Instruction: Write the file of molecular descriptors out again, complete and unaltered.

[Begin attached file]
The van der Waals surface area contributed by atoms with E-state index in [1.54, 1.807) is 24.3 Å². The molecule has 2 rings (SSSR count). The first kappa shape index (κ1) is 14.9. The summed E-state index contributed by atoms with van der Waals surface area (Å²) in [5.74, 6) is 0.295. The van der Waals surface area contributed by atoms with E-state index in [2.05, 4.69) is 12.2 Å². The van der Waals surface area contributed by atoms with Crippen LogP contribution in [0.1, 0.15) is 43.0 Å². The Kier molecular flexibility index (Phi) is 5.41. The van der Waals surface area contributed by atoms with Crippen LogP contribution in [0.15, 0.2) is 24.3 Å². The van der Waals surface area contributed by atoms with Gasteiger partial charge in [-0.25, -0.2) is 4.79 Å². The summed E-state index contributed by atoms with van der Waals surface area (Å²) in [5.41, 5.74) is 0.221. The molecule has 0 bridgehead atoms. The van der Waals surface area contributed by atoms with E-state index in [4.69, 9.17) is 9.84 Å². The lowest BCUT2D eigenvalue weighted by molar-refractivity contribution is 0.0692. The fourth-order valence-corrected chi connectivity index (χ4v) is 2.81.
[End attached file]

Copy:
The van der Waals surface area contributed by atoms with E-state index in [1.54, 1.807) is 24.3 Å². The molecule has 2 rings (SSSR count). The first kappa shape index (κ1) is 14.9. The summed E-state index contributed by atoms with van der Waals surface area (Å²) in [5.74, 6) is 0.295. The van der Waals surface area contributed by atoms with E-state index in [2.05, 4.69) is 12.2 Å². The van der Waals surface area contributed by atoms with Crippen LogP contribution in [0.1, 0.15) is 43.0 Å². The Kier molecular flexibility index (Phi) is 5.41. The van der Waals surface area contributed by atoms with Crippen LogP contribution in [0.15, 0.2) is 24.3 Å². The van der Waals surface area contributed by atoms with Gasteiger partial charge in [-0.25, -0.2) is 4.79 Å². The summed E-state index contributed by atoms with van der Waals surface area (Å²) in [5.41, 5.74) is 0.221. The molecule has 0 bridgehead atoms. The van der Waals surface area contributed by atoms with E-state index in [4.69, 9.17) is 9.84 Å². The lowest BCUT2D eigenvalue weighted by molar-refractivity contribution is 0.0692. The fourth-order valence-corrected chi connectivity index (χ4v) is 2.81.